Unpublished clinical studies conducted by Mark Young, M.D., professor of physical medicine and rehabilitation at John Hopkins Medical School, show that miso is effective for reducing pain. Dr. Young reports, "I have had tremendous anecdotal success recommending miso and dulse flakes to my chronic pain patients. Since miso is an excellent source of B vitamins, beta carotene, calcium, iron and magnesium, I postulate that miso is likely a valuable 'pain modulater' by optimizing several critical metabolic and biochemical reactions."
In his new book, Women and Pain: Why It Hurts and What You Can Do (Hyperion, 2002), Dr. Young talks about miso's prominence in the macrobiotic diet because of its concentrated protein content and its documented anti-carcinogenic properties . "As a by-product, pain relief may result," says Young. Additionally, he provides the reader with a recipe, "Healing Miso Vegetable Soup", from his wife's kitchen.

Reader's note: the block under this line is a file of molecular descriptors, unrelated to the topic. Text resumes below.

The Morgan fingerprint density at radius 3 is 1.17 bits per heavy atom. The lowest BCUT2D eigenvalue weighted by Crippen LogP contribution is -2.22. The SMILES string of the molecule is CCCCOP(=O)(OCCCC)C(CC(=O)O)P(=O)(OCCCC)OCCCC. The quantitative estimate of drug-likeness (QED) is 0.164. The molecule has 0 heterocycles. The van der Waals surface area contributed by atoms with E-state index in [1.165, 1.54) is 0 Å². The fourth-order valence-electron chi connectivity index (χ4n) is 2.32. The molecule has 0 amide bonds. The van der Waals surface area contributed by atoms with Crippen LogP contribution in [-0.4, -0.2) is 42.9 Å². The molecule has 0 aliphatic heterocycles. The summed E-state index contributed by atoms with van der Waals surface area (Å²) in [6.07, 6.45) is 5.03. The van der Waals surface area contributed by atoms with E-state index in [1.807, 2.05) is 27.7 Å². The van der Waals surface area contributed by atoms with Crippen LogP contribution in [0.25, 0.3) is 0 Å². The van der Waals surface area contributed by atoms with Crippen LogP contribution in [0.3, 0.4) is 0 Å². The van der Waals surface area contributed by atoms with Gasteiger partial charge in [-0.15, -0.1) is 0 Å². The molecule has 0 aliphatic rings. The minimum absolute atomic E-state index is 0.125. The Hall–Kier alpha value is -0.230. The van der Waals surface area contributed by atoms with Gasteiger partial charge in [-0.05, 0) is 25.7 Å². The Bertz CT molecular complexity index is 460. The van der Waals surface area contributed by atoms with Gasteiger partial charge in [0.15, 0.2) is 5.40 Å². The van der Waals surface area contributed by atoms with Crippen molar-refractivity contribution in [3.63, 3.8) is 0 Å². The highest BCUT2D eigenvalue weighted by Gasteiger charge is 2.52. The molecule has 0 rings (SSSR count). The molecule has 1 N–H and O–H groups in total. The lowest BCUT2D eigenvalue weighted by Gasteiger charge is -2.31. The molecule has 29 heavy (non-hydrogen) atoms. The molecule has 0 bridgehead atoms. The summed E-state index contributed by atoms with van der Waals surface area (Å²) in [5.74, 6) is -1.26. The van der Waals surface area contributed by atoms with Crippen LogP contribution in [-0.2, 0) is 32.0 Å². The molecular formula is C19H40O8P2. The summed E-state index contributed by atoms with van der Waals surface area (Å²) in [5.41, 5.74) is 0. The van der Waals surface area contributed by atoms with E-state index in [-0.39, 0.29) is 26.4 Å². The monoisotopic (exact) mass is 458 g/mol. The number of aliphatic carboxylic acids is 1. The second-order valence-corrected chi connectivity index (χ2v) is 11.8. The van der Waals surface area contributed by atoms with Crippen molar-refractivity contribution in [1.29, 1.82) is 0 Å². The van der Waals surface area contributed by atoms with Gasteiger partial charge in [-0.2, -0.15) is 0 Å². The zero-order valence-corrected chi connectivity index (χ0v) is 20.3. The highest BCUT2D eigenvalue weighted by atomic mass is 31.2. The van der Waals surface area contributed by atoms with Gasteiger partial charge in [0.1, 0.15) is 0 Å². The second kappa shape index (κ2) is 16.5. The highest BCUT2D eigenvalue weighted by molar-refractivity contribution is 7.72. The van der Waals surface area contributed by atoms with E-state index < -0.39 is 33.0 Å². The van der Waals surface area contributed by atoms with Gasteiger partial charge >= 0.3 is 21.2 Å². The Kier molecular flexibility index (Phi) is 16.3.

There is also anecdotal evidence collaborating Dr. Young's findings from macrobiotic counselors who report that miso reduces overall suffering in patients and helps promote calmness and tranquillity. A possible explanation for miso's apparent mood elevating effect may be related to its ability to increase calcium absorption and the relatively high essential fatty acid content of some misos. Both calcium and fatty acids have been linked to reducing depression and enhancing sleep.